FIG. 7B shows a first specific example of the second magnetic film 8 of this embodiment. The second magnetic film 8 includes a ferromagnetic layer (a magnetization free layer) 8 1 in which a magnetization direction is changeable, a nonmagnetic layer 8 2, a ferromagnetic layer 8 3 in which a magnetization direction is pinned, a nonmagnetic layer 8 4, a ferromagnetic layer 8 5 in which a magnetization direction is pinned, a nonmagnetic layer 8 6, a ferromagnetic layer 8 7 in which a magnetization direction is pinned, and an antiferromagnetic layer 9, which are stacked in this order. In this first specific example structure, the ferromagnetic layer 8 3, the nonmagnetic layer 8 4, the ferromagnetic layer 8 5, the nonmagnetic layer 8 6, and the ferromagnetic layer 8 7 constitute a synthetic magnetization pinned layer, and the magnetization direction of the magnetization pinned layer is pinned by the antiferromagnetic layer 9. Also, the ferromagnetic layer 8 3, the ferromagnetic layer 8 5, and the ferromagnetic layer 8 7 are antiferromagnetically coupled via the nonmagnetic layer 8 4 and the nonmagnetic layer 8 6. In this case, the synthetic magnetization pinned layer can be more firmly pinned, and excellent device stability can be achieved. In a spin MOSFET having the first specific example structure as the second magnetic film 8, the antiferromagnetic layer 6 a and the antiferromagnetic layer 9 may be made of the same material, and the magnetization directions of the ferromagnetic layers 6 1 and 6 3 of the first magnetic film 6A and the ferromagnetic layers 8 3, 8 5, and 8 7 of the second magnetic film 8 can be pinned simply by the annealing performed for pinning magnetization directions.

FIG. 7C shows a second specific example of the second magnetic film 8. The second magnetic film 8 of the second specific example includes a ferromagnetic layer (a magnetization free layer) 8 1 in which a magnetization direction is changeable, a nonmagnetic layer 8 2, a ferromagnetic layer 8 3 in which a magnetization direction is pinned, a nonmagnetic layer 8 4, a ferromagnetic layer 8 5 in which a magnetization direction is pinned, and an antiferromagnetic layer 9, which are stacked in this order. In this second specific example structure, the ferromagnetic layer 8 3, the nonmagnetic layer 8 4, and the ferromagnetic layer 8 5 constitute a synthetic magnetization pinned layer, and the magnetization direction of the magnetization pinned layer is pinned by the antiferromagnetic layer 9. Also, the ferromagnetic layer 8 3 and the ferromagnetic layer 8 5 are antiferromagnetically coupled via the nonmagnetic layer 8 4. In this case, the synthetic magnetization pinned layer can be more firmly pinned, and excellent device stability can be achieved. In a spin MOSFET having the second specific example structure as the second magnetic film 8, the antiferromagnetic layer 6 a and the antiferromagnetic layer 9 need be formed with different materials from each other, and it is necessary to reverse the magnetic field 180 degrees by the annealing performed for fixing magnetization directions.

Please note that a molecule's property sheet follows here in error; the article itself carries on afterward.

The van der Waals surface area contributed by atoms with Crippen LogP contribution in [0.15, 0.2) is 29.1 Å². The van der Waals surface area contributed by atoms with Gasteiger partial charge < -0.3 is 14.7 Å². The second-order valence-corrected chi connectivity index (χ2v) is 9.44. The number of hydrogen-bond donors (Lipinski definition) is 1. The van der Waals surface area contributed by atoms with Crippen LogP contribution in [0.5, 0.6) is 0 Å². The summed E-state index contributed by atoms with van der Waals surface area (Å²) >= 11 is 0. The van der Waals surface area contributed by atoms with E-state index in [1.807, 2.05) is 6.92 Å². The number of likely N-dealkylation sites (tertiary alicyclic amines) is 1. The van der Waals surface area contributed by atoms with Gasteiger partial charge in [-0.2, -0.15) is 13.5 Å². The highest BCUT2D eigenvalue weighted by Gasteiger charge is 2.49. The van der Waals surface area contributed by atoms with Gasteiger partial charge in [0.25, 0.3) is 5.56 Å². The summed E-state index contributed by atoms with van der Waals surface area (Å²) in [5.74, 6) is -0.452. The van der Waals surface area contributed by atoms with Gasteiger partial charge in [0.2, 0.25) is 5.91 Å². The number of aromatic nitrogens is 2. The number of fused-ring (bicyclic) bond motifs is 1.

FIG. 7D shows a third specific example of the second magnetic film 8. The second magnetic film 8 of the third specific example includes a ferromagnetic layer (a magnetization free layer) 8 1 in which a magnetization direction is changeable, a nonmagnetic layer 8 2, a ferromagnetic layer 8 3 in which a magnetization direction is pinned, and an antiferromagnetic layer 9, which are stacked in this order. In a spin MOSFET having the third specific example structure as the second magnetic film 8, the antiferromagnetic layer 6 a and the antiferromagnetic layer 9 may be made of the same material, and the magnetization directions of the ferromagnetic layers 6 1 and 6 3 of the first magnetic film 6A and the ferromagnetic layer 8 3 of the second magnetic film 8 can be pinned simply by the annealing performed for pinning magnetization directions.

FIG. 8 shows the magnetization directions of the ferromagnetic layers 6 1 and 6 3 of the first magnetic film 6A and the ferromagnetic layers 8 1, 8 3, 8 5, and 8 7 of the second magnetic film 8 in a case where the first specific example structure shown in FIG. 7B is employed as the second magnetic film 8.

In a spin MOSFET of this embodiment, a gate voltage that causes the negative magnetoresistance effect shown in FIG. 2B is used for writing. Here, the magnetization direction of the ferromagnetic layer 8 3 has the spin arrangement shown in FIG. 8, or the spin arrangement opposite (antiparallel) to the magnetization direction of the ferromagnetic layer 6 1 of the first magnetic film 6A. In this manner, the spin torque is doubly applied onto the ferromagnetic layer 8 1 serving as a magnetization free layer, and the inversion current density at the time of the magnetization reversal caused by the spin injection can be reduced.

When reading is performed, a gate voltage that causes the positive magnetoresistance effect shown in FIG. 2A is used. When reading is performed with the use of the gate voltage in the spin arrangement shown in FIG. 8, the rate of magnetoresistance change of the multilayer structure is added to the rate of magnetoresistance change through the channel region 3. Accordingly, the reading output is greatly increased.